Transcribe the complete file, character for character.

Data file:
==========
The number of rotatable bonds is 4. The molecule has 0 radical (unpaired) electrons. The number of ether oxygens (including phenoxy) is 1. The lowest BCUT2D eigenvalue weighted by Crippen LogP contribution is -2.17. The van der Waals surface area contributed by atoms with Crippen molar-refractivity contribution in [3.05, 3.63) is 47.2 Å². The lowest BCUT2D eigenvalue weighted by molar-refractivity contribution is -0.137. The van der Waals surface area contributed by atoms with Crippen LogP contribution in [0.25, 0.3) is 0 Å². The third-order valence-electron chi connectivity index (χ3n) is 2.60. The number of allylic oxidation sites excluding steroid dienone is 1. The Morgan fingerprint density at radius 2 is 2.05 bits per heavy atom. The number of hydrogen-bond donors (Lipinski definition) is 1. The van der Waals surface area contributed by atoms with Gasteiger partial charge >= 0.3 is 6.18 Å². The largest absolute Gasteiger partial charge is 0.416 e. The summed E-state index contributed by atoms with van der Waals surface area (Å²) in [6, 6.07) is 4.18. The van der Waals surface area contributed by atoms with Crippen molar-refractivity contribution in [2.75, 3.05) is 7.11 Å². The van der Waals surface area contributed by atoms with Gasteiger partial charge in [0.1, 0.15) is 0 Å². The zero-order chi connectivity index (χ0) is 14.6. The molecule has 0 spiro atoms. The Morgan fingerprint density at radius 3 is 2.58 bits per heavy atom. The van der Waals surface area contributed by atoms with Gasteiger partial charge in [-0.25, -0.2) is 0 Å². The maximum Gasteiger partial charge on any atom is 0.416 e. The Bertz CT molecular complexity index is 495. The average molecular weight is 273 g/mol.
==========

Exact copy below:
The number of rotatable bonds is 4. The molecule has 0 radical (unpaired) electrons. The number of ether oxygens (including phenoxy) is 1. The lowest BCUT2D eigenvalue weighted by Crippen LogP contribution is -2.17. The van der Waals surface area contributed by atoms with Crippen molar-refractivity contribution in [3.05, 3.63) is 47.2 Å². The lowest BCUT2D eigenvalue weighted by molar-refractivity contribution is -0.137. The van der Waals surface area contributed by atoms with Crippen LogP contribution in [0.25, 0.3) is 0 Å². The third-order valence-electron chi connectivity index (χ3n) is 2.60. The number of allylic oxidation sites excluding steroid dienone is 1. The Morgan fingerprint density at radius 2 is 2.05 bits per heavy atom. The number of hydrogen-bond donors (Lipinski definition) is 1. The van der Waals surface area contributed by atoms with Gasteiger partial charge >= 0.3 is 6.18 Å². The largest absolute Gasteiger partial charge is 0.416 e. The summed E-state index contributed by atoms with van der Waals surface area (Å²) in [6, 6.07) is 4.18. The van der Waals surface area contributed by atoms with Crippen molar-refractivity contribution in [2.75, 3.05) is 7.11 Å². The van der Waals surface area contributed by atoms with Gasteiger partial charge in [0.1, 0.15) is 0 Å². The zero-order chi connectivity index (χ0) is 14.6. The molecule has 0 spiro atoms. The Morgan fingerprint density at radius 3 is 2.58 bits per heavy atom. The van der Waals surface area contributed by atoms with Gasteiger partial charge in [-0.25, -0.2) is 0 Å². The maximum Gasteiger partial charge on any atom is 0.416 e. The Bertz CT molecular complexity index is 495. The average molecular weight is 273 g/mol.